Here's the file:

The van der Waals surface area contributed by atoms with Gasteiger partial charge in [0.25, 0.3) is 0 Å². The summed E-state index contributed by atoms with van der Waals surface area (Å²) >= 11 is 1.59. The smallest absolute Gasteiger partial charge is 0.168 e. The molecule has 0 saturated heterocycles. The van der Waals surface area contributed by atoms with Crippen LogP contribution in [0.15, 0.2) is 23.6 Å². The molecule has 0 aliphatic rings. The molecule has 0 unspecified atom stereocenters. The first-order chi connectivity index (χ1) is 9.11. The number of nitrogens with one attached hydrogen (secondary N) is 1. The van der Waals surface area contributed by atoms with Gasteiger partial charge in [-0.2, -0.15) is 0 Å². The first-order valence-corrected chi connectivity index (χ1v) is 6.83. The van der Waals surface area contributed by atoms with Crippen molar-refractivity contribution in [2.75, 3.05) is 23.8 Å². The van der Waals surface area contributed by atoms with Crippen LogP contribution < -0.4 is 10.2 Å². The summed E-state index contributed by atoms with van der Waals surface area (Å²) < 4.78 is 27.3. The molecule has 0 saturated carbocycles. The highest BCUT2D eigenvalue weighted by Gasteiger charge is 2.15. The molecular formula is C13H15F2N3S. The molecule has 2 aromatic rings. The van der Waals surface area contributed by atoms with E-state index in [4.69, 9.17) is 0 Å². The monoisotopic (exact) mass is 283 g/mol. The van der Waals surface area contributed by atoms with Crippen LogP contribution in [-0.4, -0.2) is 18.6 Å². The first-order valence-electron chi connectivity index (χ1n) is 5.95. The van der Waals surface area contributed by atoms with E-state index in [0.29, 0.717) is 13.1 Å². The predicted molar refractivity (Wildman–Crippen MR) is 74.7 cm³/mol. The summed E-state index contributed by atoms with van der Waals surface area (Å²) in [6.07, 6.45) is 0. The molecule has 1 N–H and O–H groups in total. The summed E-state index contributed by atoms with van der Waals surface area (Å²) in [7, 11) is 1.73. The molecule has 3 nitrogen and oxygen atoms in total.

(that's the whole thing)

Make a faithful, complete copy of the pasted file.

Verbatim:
The van der Waals surface area contributed by atoms with Gasteiger partial charge in [0.25, 0.3) is 0 Å². The summed E-state index contributed by atoms with van der Waals surface area (Å²) >= 11 is 1.59. The smallest absolute Gasteiger partial charge is 0.168 e. The molecule has 0 saturated heterocycles. The van der Waals surface area contributed by atoms with Crippen LogP contribution in [0.15, 0.2) is 23.6 Å². The molecule has 0 aliphatic rings. The molecule has 0 unspecified atom stereocenters. The first-order chi connectivity index (χ1) is 9.11. The number of nitrogens with one attached hydrogen (secondary N) is 1. The van der Waals surface area contributed by atoms with Gasteiger partial charge in [-0.2, -0.15) is 0 Å². The first-order valence-corrected chi connectivity index (χ1v) is 6.83. The van der Waals surface area contributed by atoms with Crippen molar-refractivity contribution in [2.75, 3.05) is 23.8 Å². The van der Waals surface area contributed by atoms with Crippen LogP contribution < -0.4 is 10.2 Å². The summed E-state index contributed by atoms with van der Waals surface area (Å²) < 4.78 is 27.3. The molecule has 0 saturated carbocycles. The highest BCUT2D eigenvalue weighted by Gasteiger charge is 2.15. The molecular formula is C13H15F2N3S. The molecule has 2 aromatic rings. The van der Waals surface area contributed by atoms with E-state index in [4.69, 9.17) is 0 Å². The monoisotopic (exact) mass is 283 g/mol. The van der Waals surface area contributed by atoms with Crippen LogP contribution in [-0.4, -0.2) is 18.6 Å². The first-order valence-electron chi connectivity index (χ1n) is 5.95. The van der Waals surface area contributed by atoms with E-state index in [0.29, 0.717) is 13.1 Å². The predicted molar refractivity (Wildman–Crippen MR) is 74.7 cm³/mol. The summed E-state index contributed by atoms with van der Waals surface area (Å²) in [6.07, 6.45) is 0. The molecule has 1 N–H and O–H groups in total. The summed E-state index contributed by atoms with van der Waals surface area (Å²) in [7, 11) is 1.73. The molecule has 3 nitrogen and oxygen atoms in total.